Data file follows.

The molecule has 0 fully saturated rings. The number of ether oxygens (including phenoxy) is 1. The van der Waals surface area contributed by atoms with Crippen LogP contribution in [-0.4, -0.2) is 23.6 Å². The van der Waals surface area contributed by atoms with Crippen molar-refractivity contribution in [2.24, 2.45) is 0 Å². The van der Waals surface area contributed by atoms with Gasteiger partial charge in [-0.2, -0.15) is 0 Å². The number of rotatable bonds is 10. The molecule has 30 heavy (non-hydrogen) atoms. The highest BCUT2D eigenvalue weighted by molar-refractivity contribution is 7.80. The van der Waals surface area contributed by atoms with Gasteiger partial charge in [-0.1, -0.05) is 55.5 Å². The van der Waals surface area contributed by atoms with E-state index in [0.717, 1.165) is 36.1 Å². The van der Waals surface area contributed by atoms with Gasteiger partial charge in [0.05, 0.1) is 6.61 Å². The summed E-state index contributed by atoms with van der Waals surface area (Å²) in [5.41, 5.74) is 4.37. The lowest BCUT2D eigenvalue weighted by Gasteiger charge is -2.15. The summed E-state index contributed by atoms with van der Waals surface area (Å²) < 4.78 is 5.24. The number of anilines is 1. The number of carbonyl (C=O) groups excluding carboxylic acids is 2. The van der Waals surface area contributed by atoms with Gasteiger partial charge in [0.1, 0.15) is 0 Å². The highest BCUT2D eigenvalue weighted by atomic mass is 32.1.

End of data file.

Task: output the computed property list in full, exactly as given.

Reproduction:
The molecule has 0 fully saturated rings. The number of ether oxygens (including phenoxy) is 1. The van der Waals surface area contributed by atoms with Crippen LogP contribution in [-0.4, -0.2) is 23.6 Å². The van der Waals surface area contributed by atoms with Crippen molar-refractivity contribution in [2.24, 2.45) is 0 Å². The van der Waals surface area contributed by atoms with Gasteiger partial charge in [-0.2, -0.15) is 0 Å². The number of rotatable bonds is 10. The molecule has 30 heavy (non-hydrogen) atoms. The highest BCUT2D eigenvalue weighted by molar-refractivity contribution is 7.80. The van der Waals surface area contributed by atoms with Gasteiger partial charge in [-0.1, -0.05) is 55.5 Å². The van der Waals surface area contributed by atoms with E-state index in [0.717, 1.165) is 36.1 Å². The van der Waals surface area contributed by atoms with Gasteiger partial charge in [0.05, 0.1) is 6.61 Å². The summed E-state index contributed by atoms with van der Waals surface area (Å²) in [5.41, 5.74) is 4.37. The lowest BCUT2D eigenvalue weighted by Gasteiger charge is -2.15. The summed E-state index contributed by atoms with van der Waals surface area (Å²) < 4.78 is 5.24. The number of anilines is 1. The number of carbonyl (C=O) groups excluding carboxylic acids is 2. The van der Waals surface area contributed by atoms with Gasteiger partial charge in [0.1, 0.15) is 0 Å². The highest BCUT2D eigenvalue weighted by atomic mass is 32.1.